Generally, we can lump supply chain risks into several buckets: the risk of operational disruption (you have to shut down production for a while, or you are bottlenecked, for example); unforeseen costs (supplier introduces additional costs to ensure delivery, or the costs associated with monitoring a large supply chain including subcontractors); and regulatory compliance (ensuring the supplier complies with worker safety rules or fair pay, etc.).
With too few suppliers, the buyer becomes dependent (potentially intensively so) on the supplier’s ability to deliver. There is an increased risk of a supply disruption. Supply chain disruption is a growing problem. It can come from anywhere including inflexible capacity response, natural disaster, transportation failure, geopolitical instability, commodity price volatility, and cyber-attack. Of course, one can also develop a collaborative relationship with the supplier, partnering for innovation. It is easier to manage the relationship and track performance. The supplier is more likely to be responsive to fluctuations in buyer demand. The power dynamic is also interesting. Most buyers with this approach may think that they hold all the cards and can beat the supplier down on price due to their concentrated volume. But the power switch can flip the other way, too. Imagine a scenario in which the buyer is overly dependent on the single supplier, like technology hardware manufacturers with semiconductor companies.
Having too many suppliers introduces massive complexity (especially if one wants to have visibility into the supply chain and look through to the subcontractor level). It is more of a transactional relationship in which there is less motivation for the supplier to collaborate with the purchaser on new product design. It is more expensive to record and evaluate performance. Suppliers see the relationship as more commodity-like. Relationships are more likely to be thin. Suppliers may not be interested in adjusting capacity to short-term spikes.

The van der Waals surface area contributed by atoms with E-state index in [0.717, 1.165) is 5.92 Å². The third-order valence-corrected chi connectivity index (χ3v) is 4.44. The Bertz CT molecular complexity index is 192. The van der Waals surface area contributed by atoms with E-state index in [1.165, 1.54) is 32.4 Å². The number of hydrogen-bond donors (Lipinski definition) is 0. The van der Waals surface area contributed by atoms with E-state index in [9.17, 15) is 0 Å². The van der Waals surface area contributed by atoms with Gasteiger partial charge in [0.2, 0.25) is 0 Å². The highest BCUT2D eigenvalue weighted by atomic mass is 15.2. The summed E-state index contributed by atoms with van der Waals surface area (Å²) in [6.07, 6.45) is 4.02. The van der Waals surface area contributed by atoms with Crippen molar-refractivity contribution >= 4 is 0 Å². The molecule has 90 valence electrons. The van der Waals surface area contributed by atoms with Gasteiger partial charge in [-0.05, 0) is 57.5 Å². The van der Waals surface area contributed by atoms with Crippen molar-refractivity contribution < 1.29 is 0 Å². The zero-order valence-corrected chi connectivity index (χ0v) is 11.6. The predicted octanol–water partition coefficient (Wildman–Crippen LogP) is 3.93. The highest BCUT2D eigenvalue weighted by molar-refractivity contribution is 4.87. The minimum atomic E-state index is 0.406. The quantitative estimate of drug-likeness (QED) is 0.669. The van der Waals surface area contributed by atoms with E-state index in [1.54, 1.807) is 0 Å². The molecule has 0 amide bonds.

Buyers compromise. They try to strike a balance between having too few suppliers (risking missing out on the right suppliers in order to simplify the supply chain) and having too many suppliers (ensuring additional costs of complexity, opacity, and rigidity in the supply chain, while potentially being exposed to the right suppliers).
EdgeworthBox presents an answer to the dilemma of choosing between the lesser of these two evils: trying to manage too many suppliers or focusing on too few suppliers. We call it network-based sourcing™.
The EdgeworthBox clearinghouse for administration lowers the cost of vendor management for the buyer even as it massively reduces frictions for suppliers, making it easier to attract more of them. You can evaluate more suppliers as potential right suppliers with the same amount of resources and suppliers have lower costs to engage with you.
Our clearinghouse for data and social networking tools give you the means to assess suppliers by considering what kind of projects they have worked on in the past and by seeing how their customers interact with them. EdgeworthBox gives buyers and suppliers the market intelligence to pair up efficiently, at reduced cost.
AI is useful for many things in procurement. It will not help you identify and develop the right relationships. EdgeworthBox makes it easy and less expensive to find and engage the right suppliers. Let’s talk about improving the RFP process for both buyers and suppliers.